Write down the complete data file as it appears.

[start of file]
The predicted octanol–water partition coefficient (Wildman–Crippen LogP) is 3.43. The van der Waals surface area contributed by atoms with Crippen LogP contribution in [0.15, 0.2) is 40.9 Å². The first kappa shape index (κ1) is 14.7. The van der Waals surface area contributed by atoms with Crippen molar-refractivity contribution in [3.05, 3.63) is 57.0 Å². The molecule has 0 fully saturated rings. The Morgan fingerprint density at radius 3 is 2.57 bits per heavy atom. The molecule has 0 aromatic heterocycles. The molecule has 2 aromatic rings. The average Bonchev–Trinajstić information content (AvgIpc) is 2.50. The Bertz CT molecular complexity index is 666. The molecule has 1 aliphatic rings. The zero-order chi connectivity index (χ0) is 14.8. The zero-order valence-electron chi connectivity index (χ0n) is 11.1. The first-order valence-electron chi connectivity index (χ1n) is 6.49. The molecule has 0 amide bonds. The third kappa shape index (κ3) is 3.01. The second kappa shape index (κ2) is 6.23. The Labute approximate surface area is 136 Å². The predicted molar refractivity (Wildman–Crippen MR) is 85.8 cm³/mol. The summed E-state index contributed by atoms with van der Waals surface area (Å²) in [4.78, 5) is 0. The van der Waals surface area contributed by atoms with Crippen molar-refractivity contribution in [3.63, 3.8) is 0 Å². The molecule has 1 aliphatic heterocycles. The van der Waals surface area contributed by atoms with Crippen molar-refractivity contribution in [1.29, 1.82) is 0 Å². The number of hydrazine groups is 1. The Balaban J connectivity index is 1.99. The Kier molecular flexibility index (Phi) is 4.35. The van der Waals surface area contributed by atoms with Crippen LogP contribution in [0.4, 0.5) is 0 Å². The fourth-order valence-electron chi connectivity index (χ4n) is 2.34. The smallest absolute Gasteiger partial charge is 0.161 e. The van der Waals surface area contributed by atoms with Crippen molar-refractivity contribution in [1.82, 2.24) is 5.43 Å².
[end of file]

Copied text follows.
The predicted octanol–water partition coefficient (Wildman–Crippen LogP) is 3.43. The van der Waals surface area contributed by atoms with Crippen LogP contribution in [0.15, 0.2) is 40.9 Å². The first kappa shape index (κ1) is 14.7. The van der Waals surface area contributed by atoms with Crippen molar-refractivity contribution in [3.05, 3.63) is 57.0 Å². The molecule has 0 fully saturated rings. The Morgan fingerprint density at radius 3 is 2.57 bits per heavy atom. The molecule has 0 aromatic heterocycles. The molecule has 2 aromatic rings. The average Bonchev–Trinajstić information content (AvgIpc) is 2.50. The Bertz CT molecular complexity index is 666. The molecule has 1 aliphatic rings. The zero-order chi connectivity index (χ0) is 14.8. The zero-order valence-electron chi connectivity index (χ0n) is 11.1. The first-order valence-electron chi connectivity index (χ1n) is 6.49. The molecule has 0 amide bonds. The third kappa shape index (κ3) is 3.01. The second kappa shape index (κ2) is 6.23. The Labute approximate surface area is 136 Å². The predicted molar refractivity (Wildman–Crippen MR) is 85.8 cm³/mol. The summed E-state index contributed by atoms with van der Waals surface area (Å²) in [4.78, 5) is 0. The van der Waals surface area contributed by atoms with Crippen molar-refractivity contribution in [3.63, 3.8) is 0 Å². The molecule has 1 aliphatic heterocycles. The van der Waals surface area contributed by atoms with Crippen molar-refractivity contribution in [1.29, 1.82) is 0 Å². The number of hydrazine groups is 1. The Balaban J connectivity index is 1.99. The Kier molecular flexibility index (Phi) is 4.35. The van der Waals surface area contributed by atoms with Crippen LogP contribution in [0.4, 0.5) is 0 Å². The fourth-order valence-electron chi connectivity index (χ4n) is 2.34. The smallest absolute Gasteiger partial charge is 0.161 e. The van der Waals surface area contributed by atoms with Crippen molar-refractivity contribution in [1.82, 2.24) is 5.43 Å².